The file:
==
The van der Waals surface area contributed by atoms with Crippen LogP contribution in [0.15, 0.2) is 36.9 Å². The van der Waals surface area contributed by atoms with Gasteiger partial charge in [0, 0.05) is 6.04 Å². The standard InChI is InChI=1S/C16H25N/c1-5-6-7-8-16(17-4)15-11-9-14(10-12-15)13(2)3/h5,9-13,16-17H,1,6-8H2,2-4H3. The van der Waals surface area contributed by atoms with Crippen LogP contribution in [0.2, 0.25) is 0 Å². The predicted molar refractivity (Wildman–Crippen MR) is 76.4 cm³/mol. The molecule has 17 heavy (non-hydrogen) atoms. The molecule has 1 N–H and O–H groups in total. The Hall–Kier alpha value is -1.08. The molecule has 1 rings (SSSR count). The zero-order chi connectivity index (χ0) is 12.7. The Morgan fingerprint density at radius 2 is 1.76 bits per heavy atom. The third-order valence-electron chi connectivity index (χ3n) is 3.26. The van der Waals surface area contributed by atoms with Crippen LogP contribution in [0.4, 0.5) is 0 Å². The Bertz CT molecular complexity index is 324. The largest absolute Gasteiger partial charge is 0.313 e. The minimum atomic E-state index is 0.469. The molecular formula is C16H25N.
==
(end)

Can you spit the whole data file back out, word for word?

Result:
The van der Waals surface area contributed by atoms with Crippen LogP contribution in [0.15, 0.2) is 36.9 Å². The van der Waals surface area contributed by atoms with Gasteiger partial charge in [0, 0.05) is 6.04 Å². The standard InChI is InChI=1S/C16H25N/c1-5-6-7-8-16(17-4)15-11-9-14(10-12-15)13(2)3/h5,9-13,16-17H,1,6-8H2,2-4H3. The van der Waals surface area contributed by atoms with Crippen LogP contribution in [0.2, 0.25) is 0 Å². The predicted molar refractivity (Wildman–Crippen MR) is 76.4 cm³/mol. The molecule has 17 heavy (non-hydrogen) atoms. The molecule has 1 N–H and O–H groups in total. The Hall–Kier alpha value is -1.08. The molecule has 1 rings (SSSR count). The zero-order chi connectivity index (χ0) is 12.7. The Morgan fingerprint density at radius 2 is 1.76 bits per heavy atom. The third-order valence-electron chi connectivity index (χ3n) is 3.26. The van der Waals surface area contributed by atoms with Crippen LogP contribution in [0.4, 0.5) is 0 Å². The Bertz CT molecular complexity index is 324. The largest absolute Gasteiger partial charge is 0.313 e. The minimum atomic E-state index is 0.469. The molecular formula is C16H25N.